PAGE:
I was heartened to read the story “New saliva test kit can detect drug abuse in 10 minutes” (Feb 28), and that such kits are already used in Singapore. If the saliva test kit can detect drugs, it can detect nicotine as well.
Resolving residential smoking disputes has always been a challenge due to privacy issues and technological limitations in gathering evidence.
The saliva test kit, when used together with other tools, can help to resolve this long-standing challenge.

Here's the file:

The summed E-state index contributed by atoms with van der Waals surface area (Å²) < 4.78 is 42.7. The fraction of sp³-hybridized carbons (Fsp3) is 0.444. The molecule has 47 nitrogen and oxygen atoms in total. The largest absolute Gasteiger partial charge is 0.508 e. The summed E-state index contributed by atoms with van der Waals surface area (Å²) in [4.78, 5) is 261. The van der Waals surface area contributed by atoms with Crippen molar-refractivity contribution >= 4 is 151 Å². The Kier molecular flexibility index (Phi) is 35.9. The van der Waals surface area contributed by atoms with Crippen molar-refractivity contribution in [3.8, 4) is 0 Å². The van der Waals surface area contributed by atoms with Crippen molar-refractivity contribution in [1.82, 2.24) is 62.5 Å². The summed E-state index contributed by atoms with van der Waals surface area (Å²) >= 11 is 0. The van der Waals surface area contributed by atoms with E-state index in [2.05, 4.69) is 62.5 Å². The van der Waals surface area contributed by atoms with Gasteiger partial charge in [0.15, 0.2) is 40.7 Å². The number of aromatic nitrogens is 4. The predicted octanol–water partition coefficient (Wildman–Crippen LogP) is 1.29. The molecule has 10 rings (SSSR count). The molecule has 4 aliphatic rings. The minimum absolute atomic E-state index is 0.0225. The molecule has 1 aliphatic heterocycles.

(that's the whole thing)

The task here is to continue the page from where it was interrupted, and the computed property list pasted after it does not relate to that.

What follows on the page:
One of the tools is a pulse oximeter, which is a device like the one used during the Covid-19 period to detect the oxygen level in one’s blood stream. It can also detect carbon monoxide levels in smokers, which is normally higher than non-smokers. The pulse oximeter is a quick and easy way to identify who is smoking in the offending unit.
There is also the smokerlyzer, a hand-held carbon monoxide monitor to measure the level of carbon monoxide in the body via a breath test. It can help to identify who has just smoked.
Such compact tools can aid enforcement officers in their search and investigation protocol when they receive complaints.
Chong Ling Eng